There has been a rapid increase in the number of, and demand for, organisations offering behavioural science advice to government over the last ten years. Yet we know little of the state of science and the experiences of these evidence providers.
Aims and objectives:
To identify current practice in this emerging field and the factors that impact on the production of high-quality and policy-relevant research.
A qualitative study using one-to-one interviews with representatives from a purposeful sample of 15 units in the vanguard of international behavioural science research in policy. The data were analysed thematically.
Relationships with policymakers were important in the inception of units, research conduct, implementation and dissemination of findings. Knowledge exchange facilitated a shared understanding of policy issues/context, and of behavioural science. Sufficient funding was crucial to maintain critical capacity in the units’ workforces, build a research portfolio beneficial to policymakers and the units, and to ensure full and transparent dissemination.
Discussion and conclusion:
Findings highlight the positive impact of strong evidence-provider/user relationships and the importance of governments’ commitment to co-produced research programmes to address policy problems and transparency in the dissemination of methods and findings. From the findings we have created a framework, ‘STEPS’ (Sharing, Transparency, Engagement, Partnership, Strong relationships), of five recommendations for units working with policymakers. These findings will be of value to all researchers conducting research on behalf of government.
To support evidence-informed decision making in a health service context, there is a need to better understand the contextual challenges regarding evidence use.
Aims and objectives:
To examine experiences of evidence use and perceived barriers, facilitators and recommended strategies to increase research use among senior decision makers in the national health service in Ireland.
We conducted semi-structured interviews with decision makers in Ireland’s national health service (n= 17) from August 2021 to January 2022. Criterion sampling was used (division in the organisation and grade of position), and interviews were analysed using thematic analysis. Barriers and facilitators were mapped according to multiple-level categories (individual, organisational, research, social, economic, political) identified in the literature.
Health service decision makers described a blended and often reactive approach to using evidence; the type and source of evidence used depended on the issue at hand. Barriers and facilitators to research use manifested at multiple levels, including the individual (time); organisational (culture, access to research, resources, skills); research (relevance, quality); and social, economic and political levels (external links with universities, funding, political will). Strategies recommended by participants to enhance evidence-informed decision making included synthesising key messages from the research, strengthening links with universities, and fostering more embedded research.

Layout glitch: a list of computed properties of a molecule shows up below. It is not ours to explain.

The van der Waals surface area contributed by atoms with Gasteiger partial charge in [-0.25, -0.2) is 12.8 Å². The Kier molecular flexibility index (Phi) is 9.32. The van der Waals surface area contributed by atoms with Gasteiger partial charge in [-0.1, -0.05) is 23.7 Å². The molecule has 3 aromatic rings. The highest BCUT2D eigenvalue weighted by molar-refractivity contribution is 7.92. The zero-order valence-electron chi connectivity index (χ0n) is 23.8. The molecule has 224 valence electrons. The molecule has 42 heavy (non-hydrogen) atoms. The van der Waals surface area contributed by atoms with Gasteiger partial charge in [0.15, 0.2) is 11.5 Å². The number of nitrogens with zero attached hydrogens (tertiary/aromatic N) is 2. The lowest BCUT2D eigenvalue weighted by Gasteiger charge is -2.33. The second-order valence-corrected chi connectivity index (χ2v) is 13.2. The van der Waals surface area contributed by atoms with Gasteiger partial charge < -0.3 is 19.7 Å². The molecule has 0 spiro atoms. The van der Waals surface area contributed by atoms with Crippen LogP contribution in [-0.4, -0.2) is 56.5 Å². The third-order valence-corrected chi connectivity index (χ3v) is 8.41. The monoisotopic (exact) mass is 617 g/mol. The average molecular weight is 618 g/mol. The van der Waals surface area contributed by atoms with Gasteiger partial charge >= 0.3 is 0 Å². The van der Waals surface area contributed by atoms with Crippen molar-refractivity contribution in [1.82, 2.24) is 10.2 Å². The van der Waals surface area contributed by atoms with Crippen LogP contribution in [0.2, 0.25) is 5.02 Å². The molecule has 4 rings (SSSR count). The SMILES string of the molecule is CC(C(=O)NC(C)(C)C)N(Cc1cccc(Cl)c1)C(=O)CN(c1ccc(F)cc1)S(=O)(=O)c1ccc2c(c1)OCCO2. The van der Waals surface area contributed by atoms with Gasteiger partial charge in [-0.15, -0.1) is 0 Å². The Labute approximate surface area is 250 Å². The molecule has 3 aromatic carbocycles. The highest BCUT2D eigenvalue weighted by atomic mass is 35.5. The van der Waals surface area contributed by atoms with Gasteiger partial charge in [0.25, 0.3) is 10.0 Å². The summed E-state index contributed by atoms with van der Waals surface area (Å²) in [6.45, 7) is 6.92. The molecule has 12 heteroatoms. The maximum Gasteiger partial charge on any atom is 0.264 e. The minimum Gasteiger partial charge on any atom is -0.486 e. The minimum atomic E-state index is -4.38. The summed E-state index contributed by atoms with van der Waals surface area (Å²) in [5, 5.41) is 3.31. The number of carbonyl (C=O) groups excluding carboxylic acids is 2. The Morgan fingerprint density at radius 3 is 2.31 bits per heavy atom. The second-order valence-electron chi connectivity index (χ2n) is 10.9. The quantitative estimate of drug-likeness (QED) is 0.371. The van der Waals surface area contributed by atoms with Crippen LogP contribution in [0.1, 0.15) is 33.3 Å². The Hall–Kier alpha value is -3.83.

Discussion and conclusion:
Evidence use in health service contexts is a dynamic process with multiple drivers. This study underlines the need for a multilevel approach to support research use in health services, including strategies targeted at less tangible elements such as the organisational culture regarding research.
The current design of UK public policy and mainstream political and social discourse has consistently equated paid work with good citizenship and desirable parenting. The article presents findings from a recent qualitative study that explores how lone mothers with different moral rationalities judge themselves before and after making a transition from welfare (and being full-time carers) to paid work. The findings suggest that the design of public policy and related discourses worked well with the moral rationalities of some lone mothers who believed that paid work made them better mothers. However, it left others with moral values on direct care behind, as they suffered from physical and emotional exhaustion and feelings of guilt in paid work. The article highlights how dominant ideologies reinforce the pre-existing hierarchy of paid work and care, with the latter being viewed as deserving of less acknowledgement.